IOL: Ex-paratrooper saw 'nothing to justify shooting'

Ex-paratrooper saw 'nothing to justify shooting'
30/09/2003 - 18:33:03

A former British army paratrooper did not see any threat that would have justified the shooting dead of civilians on Bloody Sunday, the Saville Inquiry heard today.

David Longstaff, who was in the vicinity of Glenfada Park North, where four people were killed and five wounded, told the Inquiry: “I did not see anything in my area to justify shooting.”

Other members of the anti tank platoon who were in Glenfada Park North have given statements to the Inquiry saying they were confronted by an angry mob, some of whom threw nail bombs.

But Mr Longstaff said he did not hear any nail bombs being thrown in the area.

The former private, who was covering soldiers F and G and J, said he did not see them firing their weapons.

He told the Inquiry that he heard gunfire but could not say whether it came from soldiers or the IRA.

“I remember being aware that the threat to me had increased. I was more alert because of it. I was extra vigilant. I did not turn round to pinpoint where the shots were coming from as it was my job to cover the rear of my mates ahead of me,” he said.

Seamus Treacy QC representing some of the families questioned this recollection of events.

“Why on earth would it be if you heard shots coming from behind you and you did not know whether it was from soldiers and you did not know if it was from the IRA, why would you not have looked round to see whether or not there was shooting occurring which would have posed a risk to your mates?”

The soldier replied: “I trusted the men I was with sir.”

Mr Treacy pressed him, asking whether he had seen members of his platoon opening fire in Glenfada Park North.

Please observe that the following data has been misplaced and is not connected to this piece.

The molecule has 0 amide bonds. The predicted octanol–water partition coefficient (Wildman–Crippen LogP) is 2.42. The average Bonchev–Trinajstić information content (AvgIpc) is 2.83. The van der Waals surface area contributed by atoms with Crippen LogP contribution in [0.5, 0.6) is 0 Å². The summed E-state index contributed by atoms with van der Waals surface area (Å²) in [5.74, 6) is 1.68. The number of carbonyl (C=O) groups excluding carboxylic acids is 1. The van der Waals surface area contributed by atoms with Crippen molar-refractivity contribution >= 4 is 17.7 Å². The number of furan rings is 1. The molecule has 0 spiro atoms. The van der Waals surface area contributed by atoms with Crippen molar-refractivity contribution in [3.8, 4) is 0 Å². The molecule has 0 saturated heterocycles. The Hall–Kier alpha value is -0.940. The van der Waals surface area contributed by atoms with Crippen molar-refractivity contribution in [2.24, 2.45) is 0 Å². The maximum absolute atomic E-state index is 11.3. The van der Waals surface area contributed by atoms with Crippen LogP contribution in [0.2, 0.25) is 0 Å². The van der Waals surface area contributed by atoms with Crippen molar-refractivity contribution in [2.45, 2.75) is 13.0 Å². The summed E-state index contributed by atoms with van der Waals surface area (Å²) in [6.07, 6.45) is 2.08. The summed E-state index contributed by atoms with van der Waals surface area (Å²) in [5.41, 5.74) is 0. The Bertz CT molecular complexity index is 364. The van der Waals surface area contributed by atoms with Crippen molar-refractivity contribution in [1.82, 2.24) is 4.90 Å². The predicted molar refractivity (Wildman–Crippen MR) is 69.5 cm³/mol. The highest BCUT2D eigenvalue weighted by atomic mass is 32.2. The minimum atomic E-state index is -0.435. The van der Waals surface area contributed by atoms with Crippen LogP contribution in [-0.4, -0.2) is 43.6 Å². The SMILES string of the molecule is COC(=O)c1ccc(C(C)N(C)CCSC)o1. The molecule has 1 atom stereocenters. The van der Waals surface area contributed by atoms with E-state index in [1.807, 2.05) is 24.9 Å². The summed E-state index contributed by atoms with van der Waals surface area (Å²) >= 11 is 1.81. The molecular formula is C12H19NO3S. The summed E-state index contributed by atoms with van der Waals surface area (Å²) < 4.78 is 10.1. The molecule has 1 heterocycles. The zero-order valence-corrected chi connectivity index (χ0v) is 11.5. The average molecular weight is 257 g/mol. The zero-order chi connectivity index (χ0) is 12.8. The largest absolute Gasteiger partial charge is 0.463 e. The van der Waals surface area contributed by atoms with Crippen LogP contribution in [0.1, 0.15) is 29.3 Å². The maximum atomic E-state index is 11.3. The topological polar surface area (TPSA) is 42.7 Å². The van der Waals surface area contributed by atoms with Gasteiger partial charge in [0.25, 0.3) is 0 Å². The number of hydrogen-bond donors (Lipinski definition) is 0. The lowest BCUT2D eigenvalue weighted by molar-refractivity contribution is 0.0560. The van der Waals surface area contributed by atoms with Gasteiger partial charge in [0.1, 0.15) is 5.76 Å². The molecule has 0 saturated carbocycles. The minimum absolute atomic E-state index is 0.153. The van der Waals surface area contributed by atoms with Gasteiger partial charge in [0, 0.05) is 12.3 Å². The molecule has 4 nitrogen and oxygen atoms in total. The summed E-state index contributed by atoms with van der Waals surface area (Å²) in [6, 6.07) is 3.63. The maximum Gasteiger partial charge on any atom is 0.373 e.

“Is it the case that your reluctance to give any evidence at all about what the soldiers who were with you were doing on Bloody Sunday is because even now you do not want to give any evidence which would implicate them as individuals?” he added.

Mr Longstaff insisted again that he saw or heard nothing.

He told the Inquiry that while in Rossville Street he fired a shot at the roof of Rossville Flats after being fired upon but was not asked to make a statement about it at the time.

Asked why he was not asked to make a statement, he said he believed officers were more concerned about other soldiers who had fired on Bloody Sunday.

Earlier, evidence given by a former soldier to the Inquiry appeared to corroborate a statement of a former IRA man concerning plans to mount a nail bomb attack on Bloody Sunday.

Soldier 165 told the Inquiry how he and colleagues were fired upon when they spotted four men in combat gear loading up a green Ford Cortina.

“The men were loading up the car from the back of a shop in the Brandywell area just along from Rossville Street,” he recalled.

Edwin Glasgow QC compared his evidence to a statement given to the Inquiry by former IRA man Paddy Ward, who claimed Martin McGuinness supplied detonators for nail bombs given to eight members of the Fianna, the youth wing of the IRA on the day of Bloody Sunday.

In his statement to the Inquiry Mr Ward said: “The manufactured nail bombs were put into the back of a hijacked green Cortina which was in the next door garage.”

He added that his plan was to meet McGuinness at the back of the Bogside Inn to pick up the detonators.

“There were four of us in the car and we pulled up near the back of the Bogside Inn… I parked the car out of the line of sight of the city walls as we knew there were always soldiers up there.”

But Arthur Harvey QC, representing some of the families pointed out that Soldier 165 made no mention of IRA activity in the Bogside before the march when he gave a statement to the Royal Military Police after Bloody Sunday.

“There is no mention of the men; there is no mention of suspicious activity and there is not mention of it immediately being followed by a shot from the Brandywell,” he added.

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